For commercial landlords it is often the case that apparently innocuous changes in legislation can have the most severe financial implications and consequences.
So it is the case with the changes that came into effect on the 1st April 2023 on energy efficiency and EPC (Energy Performance Certificates) ratings for rented commercial property. From this date any commercial property subject to a new or renewal lease must have a rating of not less than E. However, next year this requirement will be extended to include both new and all existing commercial leases.
To comply with the EPC legislation, it is estimated that 95% of all commercial landlords will have to make significant improvements to their properties but more worryingly, nearly 25% are blissfully unaware of the changes and the financial penalties of up to £5,000.00 for non-compliance.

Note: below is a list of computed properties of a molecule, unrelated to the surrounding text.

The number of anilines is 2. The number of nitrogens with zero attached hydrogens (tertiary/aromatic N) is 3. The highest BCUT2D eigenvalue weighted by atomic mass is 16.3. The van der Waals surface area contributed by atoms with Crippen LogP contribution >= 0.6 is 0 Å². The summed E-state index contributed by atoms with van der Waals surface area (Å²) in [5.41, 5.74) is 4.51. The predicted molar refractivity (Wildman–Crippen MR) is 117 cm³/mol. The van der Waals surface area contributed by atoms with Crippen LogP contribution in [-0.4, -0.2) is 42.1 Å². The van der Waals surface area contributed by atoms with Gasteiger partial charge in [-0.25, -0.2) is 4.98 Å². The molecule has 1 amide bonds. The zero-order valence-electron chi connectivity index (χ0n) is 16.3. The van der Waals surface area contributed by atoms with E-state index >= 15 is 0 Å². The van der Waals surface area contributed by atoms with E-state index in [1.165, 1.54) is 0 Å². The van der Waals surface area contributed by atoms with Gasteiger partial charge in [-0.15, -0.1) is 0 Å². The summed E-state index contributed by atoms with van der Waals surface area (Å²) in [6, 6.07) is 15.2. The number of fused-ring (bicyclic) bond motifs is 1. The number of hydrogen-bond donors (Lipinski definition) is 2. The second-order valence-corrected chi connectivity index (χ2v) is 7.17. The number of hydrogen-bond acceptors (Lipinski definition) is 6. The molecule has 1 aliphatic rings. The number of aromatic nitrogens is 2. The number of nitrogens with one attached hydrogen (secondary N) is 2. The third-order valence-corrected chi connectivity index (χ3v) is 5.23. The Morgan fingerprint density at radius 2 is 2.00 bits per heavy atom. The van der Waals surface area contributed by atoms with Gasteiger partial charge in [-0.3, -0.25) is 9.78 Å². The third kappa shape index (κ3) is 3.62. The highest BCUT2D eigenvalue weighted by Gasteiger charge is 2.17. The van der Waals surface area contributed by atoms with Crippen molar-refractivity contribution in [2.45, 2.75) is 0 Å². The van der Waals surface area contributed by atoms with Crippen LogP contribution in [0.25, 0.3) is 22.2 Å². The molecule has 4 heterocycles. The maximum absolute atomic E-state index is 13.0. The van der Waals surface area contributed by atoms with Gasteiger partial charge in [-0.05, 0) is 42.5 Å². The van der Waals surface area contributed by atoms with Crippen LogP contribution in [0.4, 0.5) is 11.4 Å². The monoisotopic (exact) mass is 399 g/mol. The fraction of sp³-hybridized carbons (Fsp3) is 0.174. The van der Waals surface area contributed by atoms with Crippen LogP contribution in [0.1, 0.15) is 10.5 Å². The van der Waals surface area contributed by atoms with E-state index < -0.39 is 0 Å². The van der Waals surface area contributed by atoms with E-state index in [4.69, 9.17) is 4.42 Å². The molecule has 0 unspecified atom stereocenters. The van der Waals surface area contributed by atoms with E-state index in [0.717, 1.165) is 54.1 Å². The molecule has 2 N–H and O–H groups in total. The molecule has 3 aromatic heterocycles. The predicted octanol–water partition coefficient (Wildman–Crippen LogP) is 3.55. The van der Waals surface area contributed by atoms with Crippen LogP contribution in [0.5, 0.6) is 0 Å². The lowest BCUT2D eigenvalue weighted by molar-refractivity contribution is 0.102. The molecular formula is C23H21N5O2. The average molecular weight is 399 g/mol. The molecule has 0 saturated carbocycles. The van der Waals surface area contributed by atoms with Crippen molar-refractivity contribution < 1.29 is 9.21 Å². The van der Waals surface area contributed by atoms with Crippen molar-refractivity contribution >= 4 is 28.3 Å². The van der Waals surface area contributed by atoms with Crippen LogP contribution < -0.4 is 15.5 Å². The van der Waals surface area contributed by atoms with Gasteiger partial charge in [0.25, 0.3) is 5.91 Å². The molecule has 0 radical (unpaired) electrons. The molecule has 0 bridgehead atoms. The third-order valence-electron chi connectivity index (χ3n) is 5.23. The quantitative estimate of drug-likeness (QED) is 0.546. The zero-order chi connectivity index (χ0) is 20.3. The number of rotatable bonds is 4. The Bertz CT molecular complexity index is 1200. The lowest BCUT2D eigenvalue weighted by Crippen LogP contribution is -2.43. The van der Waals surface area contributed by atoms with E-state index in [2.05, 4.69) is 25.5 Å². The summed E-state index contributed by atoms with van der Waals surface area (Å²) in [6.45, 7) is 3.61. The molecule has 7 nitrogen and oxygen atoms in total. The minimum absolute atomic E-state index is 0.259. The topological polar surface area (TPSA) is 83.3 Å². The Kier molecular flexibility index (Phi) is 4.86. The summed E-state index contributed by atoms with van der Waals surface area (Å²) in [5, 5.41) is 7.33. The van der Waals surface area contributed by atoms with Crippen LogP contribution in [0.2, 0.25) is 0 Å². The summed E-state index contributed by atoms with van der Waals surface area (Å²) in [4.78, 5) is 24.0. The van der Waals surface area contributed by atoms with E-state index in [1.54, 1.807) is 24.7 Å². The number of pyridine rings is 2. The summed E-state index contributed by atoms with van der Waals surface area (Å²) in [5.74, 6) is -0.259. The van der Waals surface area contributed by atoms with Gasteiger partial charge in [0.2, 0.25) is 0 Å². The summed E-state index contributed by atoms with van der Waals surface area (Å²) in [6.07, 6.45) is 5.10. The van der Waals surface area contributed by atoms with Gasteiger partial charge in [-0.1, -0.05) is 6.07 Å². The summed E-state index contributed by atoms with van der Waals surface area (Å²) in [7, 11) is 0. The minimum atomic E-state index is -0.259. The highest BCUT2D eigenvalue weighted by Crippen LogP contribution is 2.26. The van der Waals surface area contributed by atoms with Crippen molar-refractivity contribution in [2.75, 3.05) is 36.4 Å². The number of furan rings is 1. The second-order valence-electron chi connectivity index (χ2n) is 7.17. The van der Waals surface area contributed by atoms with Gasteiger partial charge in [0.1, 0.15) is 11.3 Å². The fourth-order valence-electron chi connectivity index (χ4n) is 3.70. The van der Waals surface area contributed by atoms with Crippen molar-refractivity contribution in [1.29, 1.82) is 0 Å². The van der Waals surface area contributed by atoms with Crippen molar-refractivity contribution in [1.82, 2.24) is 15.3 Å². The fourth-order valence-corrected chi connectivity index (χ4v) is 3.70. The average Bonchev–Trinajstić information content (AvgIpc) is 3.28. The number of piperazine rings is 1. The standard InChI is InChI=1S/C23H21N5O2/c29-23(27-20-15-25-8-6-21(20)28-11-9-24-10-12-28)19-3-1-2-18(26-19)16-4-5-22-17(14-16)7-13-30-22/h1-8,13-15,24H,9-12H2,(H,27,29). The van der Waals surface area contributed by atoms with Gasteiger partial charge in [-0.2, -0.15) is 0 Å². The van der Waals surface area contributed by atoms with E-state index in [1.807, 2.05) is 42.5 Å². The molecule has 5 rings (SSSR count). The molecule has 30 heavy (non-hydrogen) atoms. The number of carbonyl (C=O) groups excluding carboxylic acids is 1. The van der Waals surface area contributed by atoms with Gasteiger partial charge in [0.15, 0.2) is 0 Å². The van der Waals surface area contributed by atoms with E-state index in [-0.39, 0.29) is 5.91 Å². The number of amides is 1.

Minimum Energy Efficiency Standards (MEES) form part of the government’s strategy to reach net zero emissions by 2050 and will result in the minimum rating increasing from F to C by the end of the decade. The stark choice many landlords will have to make, is either to spend significant sums improving their properties or sell them.
Whilst there are a few limited exemptions to the MEES regulations, it is self-evident that energy efficiency is going to significantly impact on the financial viability of certain commercial buildings and landlords should be planning ahead accordingly.
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